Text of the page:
The healthcare industry is no stranger to change, but most agree that 2017 stands to be a particularly turbulent year. From “repeal and replace” to the impacts of MACRA to the pending changes in overtime rules, healthcare leaders must prepare for another wave of significant industry change.
When organizations face uncertainty and change – whether it’s new leadership, new technology, rebounding from a crisis or adapting to new policies and regulations – they need a plan for engaging employees and keeping them focused on the task at hand.
The right strategic communications can help maintain employee focus and foster trust – even in the most uncertain times. Consider the following strategies when navigating changes in the industry or changes in your people, your business processes or your technology.
Commit to your mission and vision: Reaffirm the organization’s commitment to its mission and vision and provide examples for managers and employees to incorporate the mission and vision into their daily routines. This commitment provides a focus and rallying point for employees during periods of rapid change.
Set a positive tone: Resist the urge to let problems or shortfalls dominate your communications. Instead, focus on helping stakeholders understand how the organization is going to manage the change, and highlight any benefits that may come from it.
Identify ambassadors: Consider forming a small working group to help inform the transition process and serve as ambassadors for change.
Ensure the consistency and appropriateness of your message: Utilize cascading communications to deliver consistent, transparent messages to target audiences, and embrace that “one size does not fit all.” Tailor the tone, content and amount of information based on specific audiences and needs.
Raise your visibility: A time of change is not a time for leadership to become absentee – despite the many responsibilities that may take you away from the office or put you behind closed doors. Increase visibility and interaction between the leadership team and staff across the organization through regular interactions, including town hall meetings, staff meetings and huddles.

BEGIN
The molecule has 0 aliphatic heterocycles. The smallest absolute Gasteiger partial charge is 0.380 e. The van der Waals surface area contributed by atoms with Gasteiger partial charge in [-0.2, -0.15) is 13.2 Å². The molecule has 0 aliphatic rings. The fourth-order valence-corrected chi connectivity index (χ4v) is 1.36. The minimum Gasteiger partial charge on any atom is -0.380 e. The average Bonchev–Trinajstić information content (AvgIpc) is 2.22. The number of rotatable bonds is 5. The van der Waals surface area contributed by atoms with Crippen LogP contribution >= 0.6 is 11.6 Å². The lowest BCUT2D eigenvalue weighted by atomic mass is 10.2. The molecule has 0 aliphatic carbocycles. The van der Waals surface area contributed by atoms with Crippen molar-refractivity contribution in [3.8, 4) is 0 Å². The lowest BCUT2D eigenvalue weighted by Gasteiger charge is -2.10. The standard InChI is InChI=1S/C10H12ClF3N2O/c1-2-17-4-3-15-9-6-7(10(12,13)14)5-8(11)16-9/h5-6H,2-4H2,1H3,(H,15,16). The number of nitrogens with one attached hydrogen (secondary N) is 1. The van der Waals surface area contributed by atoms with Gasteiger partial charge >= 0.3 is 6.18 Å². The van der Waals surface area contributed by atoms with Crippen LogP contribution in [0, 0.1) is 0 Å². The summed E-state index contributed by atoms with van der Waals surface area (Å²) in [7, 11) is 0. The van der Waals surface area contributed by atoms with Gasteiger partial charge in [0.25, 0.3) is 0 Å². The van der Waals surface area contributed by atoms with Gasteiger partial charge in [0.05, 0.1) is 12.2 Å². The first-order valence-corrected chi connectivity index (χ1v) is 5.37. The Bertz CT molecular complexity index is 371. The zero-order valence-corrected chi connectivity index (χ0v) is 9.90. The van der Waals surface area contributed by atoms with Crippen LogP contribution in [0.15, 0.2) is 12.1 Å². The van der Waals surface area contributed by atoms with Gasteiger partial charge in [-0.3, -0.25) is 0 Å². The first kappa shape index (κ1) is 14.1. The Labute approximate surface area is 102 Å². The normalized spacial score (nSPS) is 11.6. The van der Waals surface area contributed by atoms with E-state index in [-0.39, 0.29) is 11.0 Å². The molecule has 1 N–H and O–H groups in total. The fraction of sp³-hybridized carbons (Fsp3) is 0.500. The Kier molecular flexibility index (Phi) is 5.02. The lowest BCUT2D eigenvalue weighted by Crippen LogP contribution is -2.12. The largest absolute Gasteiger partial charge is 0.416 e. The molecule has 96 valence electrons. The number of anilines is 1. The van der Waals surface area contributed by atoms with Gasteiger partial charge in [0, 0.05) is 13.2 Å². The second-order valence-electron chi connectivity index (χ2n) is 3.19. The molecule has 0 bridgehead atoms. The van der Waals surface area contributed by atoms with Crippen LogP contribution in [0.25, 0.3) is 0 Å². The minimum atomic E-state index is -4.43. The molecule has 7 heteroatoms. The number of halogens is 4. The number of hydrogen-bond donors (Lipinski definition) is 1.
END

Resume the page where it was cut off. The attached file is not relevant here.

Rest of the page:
Foster two-way dialogue: Two-way communication is absolutely vital to understand how your messages are being received and how your audiences are perceiving the proposed change. Establish feedback loops with dedicated email boxes or phone lines, by conducting “rounding” or walk-throughs, and holding informal gatherings at all levels of the organization.
Build trust: Build trust among your employees by being visible, accessible and transparent. Create opportunities for employees to ask questions and let them know what information you can share, what information you can’t share and when they can expect further updates.
By incorporating these internal communications strategies into your change management plan, your organization can stay on course during this next big wave of change.
For more information on internal communications, read how to Share Your Strategic Vision, Avoid Being Too Casual in Internal Communications, and Treat the Cause (Not the Symptoms) of Organizational Issues.
Susanne Powelson is a Vice President at Lovell Communications. Connect with Susanne at: Susanne@lovell.com.
It’s a tale as old as time… Your hospital wants to grow or add new services, but your competitors are keen to protect their turf. The outcome often hinges o...
Lovell Communications Selected as Nashville Business Journal’s 2019 Small Business Awards Honoree...